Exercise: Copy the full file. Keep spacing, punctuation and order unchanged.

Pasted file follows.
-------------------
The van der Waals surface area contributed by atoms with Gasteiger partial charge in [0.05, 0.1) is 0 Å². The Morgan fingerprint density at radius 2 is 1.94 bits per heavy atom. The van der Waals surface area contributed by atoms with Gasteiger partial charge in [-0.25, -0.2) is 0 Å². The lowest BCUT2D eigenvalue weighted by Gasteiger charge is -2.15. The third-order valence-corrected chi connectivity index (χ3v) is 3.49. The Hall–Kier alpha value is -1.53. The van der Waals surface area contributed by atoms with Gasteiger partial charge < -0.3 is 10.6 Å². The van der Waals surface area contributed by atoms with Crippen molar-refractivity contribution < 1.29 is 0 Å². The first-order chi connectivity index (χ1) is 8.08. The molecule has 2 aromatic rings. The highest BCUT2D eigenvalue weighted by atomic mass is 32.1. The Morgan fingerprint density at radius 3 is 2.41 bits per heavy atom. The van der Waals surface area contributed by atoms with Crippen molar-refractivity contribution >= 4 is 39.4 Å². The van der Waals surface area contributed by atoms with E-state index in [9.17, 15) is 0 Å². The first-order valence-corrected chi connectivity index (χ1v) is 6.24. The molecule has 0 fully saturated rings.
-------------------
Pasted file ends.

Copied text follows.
The van der Waals surface area contributed by atoms with Gasteiger partial charge in [0.05, 0.1) is 0 Å². The Morgan fingerprint density at radius 2 is 1.94 bits per heavy atom. The van der Waals surface area contributed by atoms with Gasteiger partial charge in [-0.25, -0.2) is 0 Å². The lowest BCUT2D eigenvalue weighted by Gasteiger charge is -2.15. The third-order valence-corrected chi connectivity index (χ3v) is 3.49. The Hall–Kier alpha value is -1.53. The van der Waals surface area contributed by atoms with Gasteiger partial charge < -0.3 is 10.6 Å². The van der Waals surface area contributed by atoms with Crippen molar-refractivity contribution < 1.29 is 0 Å². The first-order chi connectivity index (χ1) is 8.08. The molecule has 2 aromatic rings. The highest BCUT2D eigenvalue weighted by atomic mass is 32.1. The Morgan fingerprint density at radius 3 is 2.41 bits per heavy atom. The van der Waals surface area contributed by atoms with Crippen molar-refractivity contribution >= 4 is 39.4 Å². The van der Waals surface area contributed by atoms with E-state index in [9.17, 15) is 0 Å². The first-order valence-corrected chi connectivity index (χ1v) is 6.24. The molecule has 0 fully saturated rings.